Away from the big tickets, and the bursting lifts, there are quiet wonders too. The Independents Biennial is hosting illuminating and beautiful work from around the globe, featuring everything from wild Arctic seascapes to intimate and iconic photographs. Here, then, is a quick tour of some of our favourites.
Initially studying Graphic Design in the “Universidad Iberoamericana” in México City, Ernesto left to pursue his true passion, photojournalism. In 2006 he won the silver medal of the ‘Society for News Design’ in New York. He worked for multiple Mexican photographic agencies, newspapers and magazines, before starting to use his current medium of collage as a more personal form of expression after a period of crisis in 2007.
Catholic by birth, he began to use religious images as a form of protest in a city where 80% of the population professes the Catholic faith. Because of the lack of galleries, he started to construct his “‘altares de guerrilla’ (Guerrilla Shrines), deconstructing images of the Virgin and the Saints to form a new and quite extreme form of symbolism and religious messaging.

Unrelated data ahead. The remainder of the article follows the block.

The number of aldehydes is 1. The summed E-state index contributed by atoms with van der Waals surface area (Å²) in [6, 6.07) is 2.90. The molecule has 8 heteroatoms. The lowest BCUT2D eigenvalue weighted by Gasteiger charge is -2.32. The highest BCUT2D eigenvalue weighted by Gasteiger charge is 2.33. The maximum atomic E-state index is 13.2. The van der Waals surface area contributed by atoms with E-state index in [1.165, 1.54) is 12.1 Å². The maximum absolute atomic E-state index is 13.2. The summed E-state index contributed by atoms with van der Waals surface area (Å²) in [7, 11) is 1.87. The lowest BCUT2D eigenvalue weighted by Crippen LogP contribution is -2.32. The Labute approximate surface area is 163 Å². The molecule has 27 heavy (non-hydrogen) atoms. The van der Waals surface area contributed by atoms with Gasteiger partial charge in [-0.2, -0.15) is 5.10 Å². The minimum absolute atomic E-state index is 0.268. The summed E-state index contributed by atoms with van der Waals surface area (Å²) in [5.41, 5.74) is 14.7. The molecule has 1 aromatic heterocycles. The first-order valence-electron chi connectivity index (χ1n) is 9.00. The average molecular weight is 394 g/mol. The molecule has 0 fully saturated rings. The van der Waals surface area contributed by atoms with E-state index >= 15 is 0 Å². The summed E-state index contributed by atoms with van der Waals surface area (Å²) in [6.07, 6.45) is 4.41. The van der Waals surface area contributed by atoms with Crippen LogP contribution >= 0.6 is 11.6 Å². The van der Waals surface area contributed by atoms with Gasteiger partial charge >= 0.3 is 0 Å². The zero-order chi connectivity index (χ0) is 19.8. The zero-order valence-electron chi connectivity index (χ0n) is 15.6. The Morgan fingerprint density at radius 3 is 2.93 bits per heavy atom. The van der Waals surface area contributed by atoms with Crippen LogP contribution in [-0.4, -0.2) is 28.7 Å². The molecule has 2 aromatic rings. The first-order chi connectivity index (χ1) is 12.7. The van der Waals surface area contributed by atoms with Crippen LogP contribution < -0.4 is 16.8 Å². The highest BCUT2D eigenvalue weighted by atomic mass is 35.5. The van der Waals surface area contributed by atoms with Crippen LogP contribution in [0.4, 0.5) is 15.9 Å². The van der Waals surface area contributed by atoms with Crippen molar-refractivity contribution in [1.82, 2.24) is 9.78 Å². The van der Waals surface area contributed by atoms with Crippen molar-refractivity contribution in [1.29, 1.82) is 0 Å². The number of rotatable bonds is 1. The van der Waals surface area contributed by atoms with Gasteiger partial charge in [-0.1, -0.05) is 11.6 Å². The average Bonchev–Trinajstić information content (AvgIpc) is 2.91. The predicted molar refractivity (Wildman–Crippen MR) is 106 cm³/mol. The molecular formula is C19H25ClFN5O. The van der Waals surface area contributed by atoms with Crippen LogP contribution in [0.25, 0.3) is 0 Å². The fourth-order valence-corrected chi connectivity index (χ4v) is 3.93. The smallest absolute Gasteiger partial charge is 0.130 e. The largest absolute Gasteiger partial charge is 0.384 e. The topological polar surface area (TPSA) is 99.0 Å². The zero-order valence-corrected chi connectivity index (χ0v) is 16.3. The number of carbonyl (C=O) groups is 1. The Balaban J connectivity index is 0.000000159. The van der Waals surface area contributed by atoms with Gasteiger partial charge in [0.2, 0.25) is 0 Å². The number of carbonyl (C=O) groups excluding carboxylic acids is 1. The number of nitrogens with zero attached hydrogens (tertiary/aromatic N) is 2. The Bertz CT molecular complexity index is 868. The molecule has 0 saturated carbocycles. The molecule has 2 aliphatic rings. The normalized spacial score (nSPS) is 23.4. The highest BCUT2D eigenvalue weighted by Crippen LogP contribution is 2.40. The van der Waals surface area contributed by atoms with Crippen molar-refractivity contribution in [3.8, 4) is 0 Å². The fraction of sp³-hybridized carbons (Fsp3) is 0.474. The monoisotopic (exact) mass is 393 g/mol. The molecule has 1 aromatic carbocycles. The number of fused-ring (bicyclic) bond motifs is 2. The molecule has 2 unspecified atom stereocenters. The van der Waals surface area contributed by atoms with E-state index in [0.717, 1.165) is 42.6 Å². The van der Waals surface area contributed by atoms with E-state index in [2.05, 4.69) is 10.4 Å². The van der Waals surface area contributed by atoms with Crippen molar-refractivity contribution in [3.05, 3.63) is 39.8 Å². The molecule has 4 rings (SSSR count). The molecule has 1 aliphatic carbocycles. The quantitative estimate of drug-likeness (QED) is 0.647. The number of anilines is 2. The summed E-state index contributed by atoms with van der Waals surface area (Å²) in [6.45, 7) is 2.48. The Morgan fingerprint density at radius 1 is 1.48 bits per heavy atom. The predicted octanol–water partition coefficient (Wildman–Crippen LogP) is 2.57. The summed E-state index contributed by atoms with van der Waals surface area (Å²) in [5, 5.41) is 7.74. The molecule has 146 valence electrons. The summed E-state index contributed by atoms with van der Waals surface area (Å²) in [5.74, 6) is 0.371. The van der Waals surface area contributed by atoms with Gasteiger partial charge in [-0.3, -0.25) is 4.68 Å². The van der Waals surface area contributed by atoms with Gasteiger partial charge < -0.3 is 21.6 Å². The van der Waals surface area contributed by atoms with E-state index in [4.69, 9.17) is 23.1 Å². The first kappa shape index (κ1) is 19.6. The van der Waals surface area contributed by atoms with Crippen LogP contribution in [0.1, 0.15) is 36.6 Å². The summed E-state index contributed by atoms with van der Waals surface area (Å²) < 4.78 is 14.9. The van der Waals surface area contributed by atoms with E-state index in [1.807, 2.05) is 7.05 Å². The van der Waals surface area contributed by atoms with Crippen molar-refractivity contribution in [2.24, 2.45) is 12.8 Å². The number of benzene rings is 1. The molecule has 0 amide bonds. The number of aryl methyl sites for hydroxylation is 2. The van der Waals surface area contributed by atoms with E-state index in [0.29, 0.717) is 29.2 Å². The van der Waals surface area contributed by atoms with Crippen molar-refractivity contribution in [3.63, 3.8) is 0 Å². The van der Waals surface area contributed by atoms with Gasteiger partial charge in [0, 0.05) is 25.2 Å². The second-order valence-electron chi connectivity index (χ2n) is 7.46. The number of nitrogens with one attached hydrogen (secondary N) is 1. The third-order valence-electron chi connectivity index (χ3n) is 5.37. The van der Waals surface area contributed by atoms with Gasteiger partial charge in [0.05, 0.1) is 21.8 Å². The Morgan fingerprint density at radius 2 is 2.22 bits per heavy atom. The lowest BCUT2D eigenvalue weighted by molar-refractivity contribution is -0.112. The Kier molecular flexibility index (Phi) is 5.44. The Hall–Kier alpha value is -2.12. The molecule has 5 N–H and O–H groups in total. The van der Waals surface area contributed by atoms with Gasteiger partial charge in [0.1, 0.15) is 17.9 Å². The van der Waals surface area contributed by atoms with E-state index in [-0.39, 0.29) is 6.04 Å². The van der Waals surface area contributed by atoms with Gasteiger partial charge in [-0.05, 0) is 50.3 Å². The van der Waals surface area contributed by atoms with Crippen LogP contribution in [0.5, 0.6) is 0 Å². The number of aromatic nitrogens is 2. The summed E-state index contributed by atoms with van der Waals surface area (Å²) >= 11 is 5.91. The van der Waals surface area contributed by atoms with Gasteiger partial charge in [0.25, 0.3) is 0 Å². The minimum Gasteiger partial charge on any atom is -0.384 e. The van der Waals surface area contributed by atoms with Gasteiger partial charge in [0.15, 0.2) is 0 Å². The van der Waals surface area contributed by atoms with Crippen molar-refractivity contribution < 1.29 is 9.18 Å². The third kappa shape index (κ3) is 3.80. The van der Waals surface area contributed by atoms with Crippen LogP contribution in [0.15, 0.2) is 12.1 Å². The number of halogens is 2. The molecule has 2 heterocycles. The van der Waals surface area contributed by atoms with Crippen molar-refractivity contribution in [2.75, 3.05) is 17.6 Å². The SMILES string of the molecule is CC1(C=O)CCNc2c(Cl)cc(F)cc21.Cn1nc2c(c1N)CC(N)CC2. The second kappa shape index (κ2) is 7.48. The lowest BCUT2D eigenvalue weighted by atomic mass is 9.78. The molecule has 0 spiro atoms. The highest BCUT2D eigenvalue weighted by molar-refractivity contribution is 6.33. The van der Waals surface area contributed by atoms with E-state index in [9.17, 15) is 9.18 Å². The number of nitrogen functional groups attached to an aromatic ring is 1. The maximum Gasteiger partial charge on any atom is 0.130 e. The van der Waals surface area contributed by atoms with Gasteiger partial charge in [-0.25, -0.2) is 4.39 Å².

He also grants iconic status and even haloes to some unlikely recipients, for example in ‘Nosferata’ and ‘Icarus and the Red Minotaur’. But these pictures need to be studied closely to fully appreciate the humour and daring irreverence which motivate this very original artist.
Despite his journey being dramatically delayed by a mugging back home, he has still managed to create 15 brand new, extraordinarily complex works during his briefer-than-expected residency at the Corke gallery. The show also includes pieces loaned to the gallery by collectors, some of which were commissioned: he has a large number of devoted fans.
There have been many exhibitions of his work worldwide, including Arles, France; Madrid, Spain; Colombia; Guangdong, China; and Liverpool and London; as well as his home town of México city